Wednesday, February 11, 2015

Cost Cutting through Root Cause Analysis

WICMA - Magazine Feb 2015

I want things cheaper so when I bought this pair of jeans from a retail outlet I was gushing at the discount I got compared to a branded one which I had bought earlier. It is a different thing that the fitting was not right and the material felt rough. But I sidetracked those concerns considering the savings. However, after few rounds of wash, the stitching started getting frayed and the material stretched unevenly. In the end I was pretty upset that my great bargain deal was such a flop. Well, it was bound to be for obvious reasons!
Everyone wants everything cheaper these days but the best of the quality. How much cheaper? Honestly, most people don’t know the answer to this question so anything lesser than the price currently being quoted is great. Why don’t people know how much cheaper? Because they don’t have the capability to figure out the method to calculate or are too lazy to do the legwork.
This is a constant demand in our packaging business too. Customers want cheaper cartons while insisting that we stick to their quality requirement. Most purchasers consider this to be the easiest way of saving costs. There are quite a few reasons; one of them being priority of payment. Packing material suppliers are the last ones to be considered while scheduling payment. There is too much competition in this segment and the work is not rocket science hence, every supplier can be replaced easily (well most of the time).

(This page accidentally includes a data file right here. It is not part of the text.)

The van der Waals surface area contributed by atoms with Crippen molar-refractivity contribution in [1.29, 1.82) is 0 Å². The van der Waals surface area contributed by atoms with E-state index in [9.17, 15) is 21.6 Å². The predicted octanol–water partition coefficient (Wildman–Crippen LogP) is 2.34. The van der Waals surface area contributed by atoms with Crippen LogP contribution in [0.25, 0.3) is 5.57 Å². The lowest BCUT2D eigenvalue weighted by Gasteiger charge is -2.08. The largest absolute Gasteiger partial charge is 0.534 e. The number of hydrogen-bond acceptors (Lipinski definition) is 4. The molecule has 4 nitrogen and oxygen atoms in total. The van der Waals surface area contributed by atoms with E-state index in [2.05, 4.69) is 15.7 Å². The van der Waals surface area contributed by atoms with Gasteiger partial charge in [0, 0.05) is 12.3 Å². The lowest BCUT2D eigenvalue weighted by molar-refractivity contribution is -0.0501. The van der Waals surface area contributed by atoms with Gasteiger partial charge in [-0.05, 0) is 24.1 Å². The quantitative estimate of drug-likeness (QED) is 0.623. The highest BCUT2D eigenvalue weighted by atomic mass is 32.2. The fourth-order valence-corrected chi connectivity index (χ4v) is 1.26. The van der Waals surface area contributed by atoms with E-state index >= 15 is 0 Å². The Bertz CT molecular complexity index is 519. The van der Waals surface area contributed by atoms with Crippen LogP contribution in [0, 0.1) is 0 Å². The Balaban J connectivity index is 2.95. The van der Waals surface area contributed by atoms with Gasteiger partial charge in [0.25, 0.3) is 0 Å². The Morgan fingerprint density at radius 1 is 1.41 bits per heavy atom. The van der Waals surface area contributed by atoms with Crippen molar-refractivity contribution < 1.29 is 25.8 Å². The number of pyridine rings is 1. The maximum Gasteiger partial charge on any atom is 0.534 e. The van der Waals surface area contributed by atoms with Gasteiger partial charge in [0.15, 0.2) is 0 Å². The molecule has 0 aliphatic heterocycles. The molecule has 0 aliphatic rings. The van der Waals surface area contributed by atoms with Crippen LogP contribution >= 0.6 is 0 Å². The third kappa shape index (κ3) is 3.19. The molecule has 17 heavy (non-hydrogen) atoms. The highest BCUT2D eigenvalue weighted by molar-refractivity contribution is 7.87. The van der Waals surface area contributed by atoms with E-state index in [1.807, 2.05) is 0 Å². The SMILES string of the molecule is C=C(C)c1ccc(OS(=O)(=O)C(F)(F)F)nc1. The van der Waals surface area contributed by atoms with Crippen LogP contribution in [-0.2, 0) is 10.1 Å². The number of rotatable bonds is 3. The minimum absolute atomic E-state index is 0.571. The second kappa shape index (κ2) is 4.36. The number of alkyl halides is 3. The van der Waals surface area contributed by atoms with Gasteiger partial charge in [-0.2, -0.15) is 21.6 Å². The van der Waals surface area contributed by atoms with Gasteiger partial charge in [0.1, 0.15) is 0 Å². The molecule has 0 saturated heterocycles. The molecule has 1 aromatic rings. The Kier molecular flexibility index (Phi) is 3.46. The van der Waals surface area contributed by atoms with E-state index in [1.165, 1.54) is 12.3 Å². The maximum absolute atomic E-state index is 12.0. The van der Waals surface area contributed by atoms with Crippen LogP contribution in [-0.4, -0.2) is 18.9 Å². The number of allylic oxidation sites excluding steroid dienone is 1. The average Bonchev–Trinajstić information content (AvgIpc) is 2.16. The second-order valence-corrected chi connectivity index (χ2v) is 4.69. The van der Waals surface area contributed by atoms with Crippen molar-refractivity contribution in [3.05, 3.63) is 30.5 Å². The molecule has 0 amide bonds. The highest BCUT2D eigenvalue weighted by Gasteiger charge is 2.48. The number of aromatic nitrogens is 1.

But the chief reason is lack of hard work and analysis. If one really wants to save costs, they need to fundamentally change the product and processes not the 1 or 2% of the packaging cost. There are ample scope for improvements and waste reduction if the basic product itself is analyzed and redesigned. But this requires serious involvement and hard work. It requires time and resolve to conduct root cause analysis. There is need for data collection, analysis, testing and rechecking. Most people are hence content with reducing the packing material cost which is least hard work and creates the illusion of saving and becoming cost competitive! It is when more international biggies come into the market will these companies realize what is competitive edge?
Businesses do not understand that there are other ways of properly reducing packaging costs. One good idea is to put some serious brains into design and drawing specifications. The designer quite often simply copies an existing template and changes dimensions. If you ask why they need BS of 20 and not 15, rarely will you get a clear answer. Often the specifications are more than what is truly required which jacks up the price. Everyone wants to play safe by adding unnecessary buffer and to cover for shortcomings.
Another way is to focus on advance planning. Now the larger buyers want “just-in-time” since they do not know what they want and when. If a corrugator is given proper forecast of requirement then they can build up inventory to meet the delivery dates instead of stocking up for anything anytime. Inventory turns will be more and the carrying cost will be less.
Let us take an example of Company A and B.